Mental health services in England and Wales have been accused of being institutionally racist. In this week's BMJ, two senior doctors say that, although services are pioneers in moving towards equity, they have some way to go before they meet the challenges of a multi-cultural society.
The "Count me in" census, published last week by the Healthcare Commission, makes grim reading for people of African and Caribbean origin living in England and Wales, write Professors Kwame McKenzie and Kamaldeep Bhui.
The survey of 32,023 inpatients on mental health wards in 238 NHS and private healthcare hospitals reported that 21% of patients were from black and minority ethnic groups, although they represent only 7% of the population.
Rates of admission were lower than average in the white British, Indian, and Chinese groups, but three or more times higher than average in black African, black Caribbean and white and black Caribbean mixed groups.
Not only were people in these three groups more likely to be admitted to hospital, but those in hospital were more likely to be admitted involuntarily. Once in hospital, people who defined themselves as black Caribbean had the longest stay.
In a separate survey of people with learning disabilities, comprising 4,609 inpatients from 124 hospitals, only 11% were from black and minority ethnic groups. Rates of admission were lower than average in the South Asian, other Asian, white, and Chinese groups, but again they were two to three times higher than average in some "black" groups. However, unlike inpatients with mental health problems, no ethnic differences were seen for involuntary admissions.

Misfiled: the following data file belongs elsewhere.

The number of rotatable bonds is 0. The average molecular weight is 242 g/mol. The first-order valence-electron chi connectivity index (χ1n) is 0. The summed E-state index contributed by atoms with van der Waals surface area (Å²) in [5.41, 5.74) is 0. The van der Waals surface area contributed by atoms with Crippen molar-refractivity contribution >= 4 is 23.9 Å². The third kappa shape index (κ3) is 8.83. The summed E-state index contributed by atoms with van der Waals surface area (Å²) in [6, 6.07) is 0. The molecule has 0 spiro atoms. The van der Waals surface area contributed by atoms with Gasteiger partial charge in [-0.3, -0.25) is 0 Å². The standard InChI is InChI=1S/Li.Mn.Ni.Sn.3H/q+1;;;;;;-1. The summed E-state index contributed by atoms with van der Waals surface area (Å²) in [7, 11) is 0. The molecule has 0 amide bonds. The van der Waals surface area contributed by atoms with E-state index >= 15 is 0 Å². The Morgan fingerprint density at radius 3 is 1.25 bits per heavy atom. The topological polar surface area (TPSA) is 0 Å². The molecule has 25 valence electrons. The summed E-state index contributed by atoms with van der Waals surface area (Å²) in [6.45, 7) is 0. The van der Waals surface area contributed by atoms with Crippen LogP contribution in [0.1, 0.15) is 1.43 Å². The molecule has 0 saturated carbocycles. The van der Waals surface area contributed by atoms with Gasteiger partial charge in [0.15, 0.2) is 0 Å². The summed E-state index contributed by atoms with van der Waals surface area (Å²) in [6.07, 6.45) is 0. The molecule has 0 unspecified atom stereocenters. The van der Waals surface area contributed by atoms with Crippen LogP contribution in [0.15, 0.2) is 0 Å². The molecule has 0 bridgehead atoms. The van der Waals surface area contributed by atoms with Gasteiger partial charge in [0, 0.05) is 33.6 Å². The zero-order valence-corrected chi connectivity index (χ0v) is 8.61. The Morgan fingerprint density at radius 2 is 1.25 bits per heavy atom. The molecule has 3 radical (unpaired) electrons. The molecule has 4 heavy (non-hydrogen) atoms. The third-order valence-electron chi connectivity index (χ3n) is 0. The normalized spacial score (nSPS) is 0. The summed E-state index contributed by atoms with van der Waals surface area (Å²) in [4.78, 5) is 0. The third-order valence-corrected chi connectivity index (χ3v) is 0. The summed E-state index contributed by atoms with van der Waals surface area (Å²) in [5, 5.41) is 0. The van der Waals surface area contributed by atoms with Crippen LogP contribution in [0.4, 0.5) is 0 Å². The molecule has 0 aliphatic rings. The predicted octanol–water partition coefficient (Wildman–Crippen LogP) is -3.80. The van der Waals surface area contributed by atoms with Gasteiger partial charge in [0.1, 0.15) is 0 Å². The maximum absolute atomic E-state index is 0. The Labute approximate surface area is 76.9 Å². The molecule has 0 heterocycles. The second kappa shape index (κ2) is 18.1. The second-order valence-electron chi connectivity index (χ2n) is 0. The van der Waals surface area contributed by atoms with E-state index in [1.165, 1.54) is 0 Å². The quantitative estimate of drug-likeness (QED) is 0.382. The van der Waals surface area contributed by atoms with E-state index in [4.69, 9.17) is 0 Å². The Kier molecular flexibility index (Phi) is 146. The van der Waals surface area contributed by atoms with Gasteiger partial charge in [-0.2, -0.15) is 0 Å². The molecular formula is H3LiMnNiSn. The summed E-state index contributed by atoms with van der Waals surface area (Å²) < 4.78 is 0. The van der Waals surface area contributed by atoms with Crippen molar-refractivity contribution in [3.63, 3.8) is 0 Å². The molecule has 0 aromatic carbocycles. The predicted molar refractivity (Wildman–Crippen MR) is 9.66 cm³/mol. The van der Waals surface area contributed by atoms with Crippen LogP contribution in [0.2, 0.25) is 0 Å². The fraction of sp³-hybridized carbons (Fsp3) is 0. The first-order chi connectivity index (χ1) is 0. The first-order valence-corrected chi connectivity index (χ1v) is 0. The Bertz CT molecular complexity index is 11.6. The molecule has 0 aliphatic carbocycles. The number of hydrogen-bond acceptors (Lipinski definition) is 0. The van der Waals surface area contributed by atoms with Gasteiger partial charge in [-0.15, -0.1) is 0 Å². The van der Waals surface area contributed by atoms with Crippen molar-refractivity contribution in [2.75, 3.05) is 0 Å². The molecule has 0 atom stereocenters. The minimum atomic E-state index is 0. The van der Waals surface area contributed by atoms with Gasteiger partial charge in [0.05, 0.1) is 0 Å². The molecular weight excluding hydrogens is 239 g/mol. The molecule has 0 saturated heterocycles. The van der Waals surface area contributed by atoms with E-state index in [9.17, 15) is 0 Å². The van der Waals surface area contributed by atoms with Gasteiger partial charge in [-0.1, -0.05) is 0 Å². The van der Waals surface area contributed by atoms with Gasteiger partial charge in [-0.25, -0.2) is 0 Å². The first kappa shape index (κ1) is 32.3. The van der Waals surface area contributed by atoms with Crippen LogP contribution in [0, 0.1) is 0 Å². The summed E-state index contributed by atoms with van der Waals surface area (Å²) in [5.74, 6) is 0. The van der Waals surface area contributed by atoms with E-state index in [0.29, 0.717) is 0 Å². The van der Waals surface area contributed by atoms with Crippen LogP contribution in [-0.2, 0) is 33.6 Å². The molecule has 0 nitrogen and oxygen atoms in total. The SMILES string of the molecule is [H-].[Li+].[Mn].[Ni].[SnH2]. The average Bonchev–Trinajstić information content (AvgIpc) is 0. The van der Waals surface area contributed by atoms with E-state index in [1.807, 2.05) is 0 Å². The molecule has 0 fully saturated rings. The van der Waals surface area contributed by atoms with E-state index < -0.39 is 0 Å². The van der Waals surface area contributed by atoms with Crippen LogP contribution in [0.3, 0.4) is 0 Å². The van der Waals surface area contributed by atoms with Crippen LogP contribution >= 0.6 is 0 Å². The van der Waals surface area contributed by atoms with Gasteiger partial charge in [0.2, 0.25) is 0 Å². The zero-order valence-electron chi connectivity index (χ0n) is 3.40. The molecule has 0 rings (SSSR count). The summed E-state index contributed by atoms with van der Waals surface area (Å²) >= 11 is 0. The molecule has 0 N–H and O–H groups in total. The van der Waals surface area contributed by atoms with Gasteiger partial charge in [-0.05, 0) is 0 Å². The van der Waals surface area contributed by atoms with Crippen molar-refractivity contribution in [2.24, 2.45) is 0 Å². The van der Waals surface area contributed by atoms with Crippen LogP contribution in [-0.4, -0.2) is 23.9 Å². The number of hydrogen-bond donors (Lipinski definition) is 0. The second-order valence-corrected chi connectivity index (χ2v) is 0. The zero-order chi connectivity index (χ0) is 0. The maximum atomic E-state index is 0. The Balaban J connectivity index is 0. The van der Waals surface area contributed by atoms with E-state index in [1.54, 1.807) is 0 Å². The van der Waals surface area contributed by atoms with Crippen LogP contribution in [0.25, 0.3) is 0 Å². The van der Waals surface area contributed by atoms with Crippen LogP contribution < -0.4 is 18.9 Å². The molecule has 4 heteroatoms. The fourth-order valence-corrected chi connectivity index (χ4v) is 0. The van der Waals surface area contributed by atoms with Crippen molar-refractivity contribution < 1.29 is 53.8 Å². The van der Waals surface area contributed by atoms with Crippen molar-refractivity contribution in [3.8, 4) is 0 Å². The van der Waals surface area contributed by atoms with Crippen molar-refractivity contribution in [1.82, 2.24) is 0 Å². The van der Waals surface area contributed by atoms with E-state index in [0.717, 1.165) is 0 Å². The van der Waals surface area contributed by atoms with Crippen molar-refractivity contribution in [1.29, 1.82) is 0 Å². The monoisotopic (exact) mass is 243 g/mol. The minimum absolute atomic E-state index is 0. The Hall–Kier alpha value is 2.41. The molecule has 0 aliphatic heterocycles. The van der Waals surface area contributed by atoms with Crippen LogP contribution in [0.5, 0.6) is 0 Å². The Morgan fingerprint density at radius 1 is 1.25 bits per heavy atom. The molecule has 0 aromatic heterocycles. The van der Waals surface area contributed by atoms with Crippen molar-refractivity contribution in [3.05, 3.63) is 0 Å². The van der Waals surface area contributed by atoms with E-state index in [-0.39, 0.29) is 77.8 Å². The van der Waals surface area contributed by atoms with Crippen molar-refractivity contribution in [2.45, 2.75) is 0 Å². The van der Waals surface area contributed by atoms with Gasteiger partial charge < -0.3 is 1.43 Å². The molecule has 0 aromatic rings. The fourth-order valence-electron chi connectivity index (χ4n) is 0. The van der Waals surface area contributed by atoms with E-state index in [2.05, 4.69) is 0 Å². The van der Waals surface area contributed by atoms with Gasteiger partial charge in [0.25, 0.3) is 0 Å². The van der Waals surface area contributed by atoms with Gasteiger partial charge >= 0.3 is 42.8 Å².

These results add to the increasing evidence of ethnic differences in the treatment of mental illness, say the authors. For instance, some black and minority ethnic groups are less likely to be offered psychotherapy, more likely to be offered drugs, and more likely to be treated by coercion, even after socioeconomic and diagnostic differences are taken into account.
These disparities reflect the way health services offer care according to racial group, and seem to satisfy the well established and widely known definition of institutional racism.
In response, a systems level approach called "Delivering race equality" has been developed to improve mental health services. This could improve services but leadership is needed to ensure that it is taken up, say the authors.
But there is a danger that its impact will be undermined by other government policy, such as the proposed amendments to the Mental Heath Bill, and there are also wider questions about whether treatment is being offered and delivered effectively.
The Count me in census and other research indicate that institutional discrimination does occur and that services have some way to go before the challenges of our multicultural society, they write. "If the concept of institutional racism had been more widely accepted and acted on, the Department of Health might not now be facing a formal investigation by the Commission for Racial Equality," they conclude.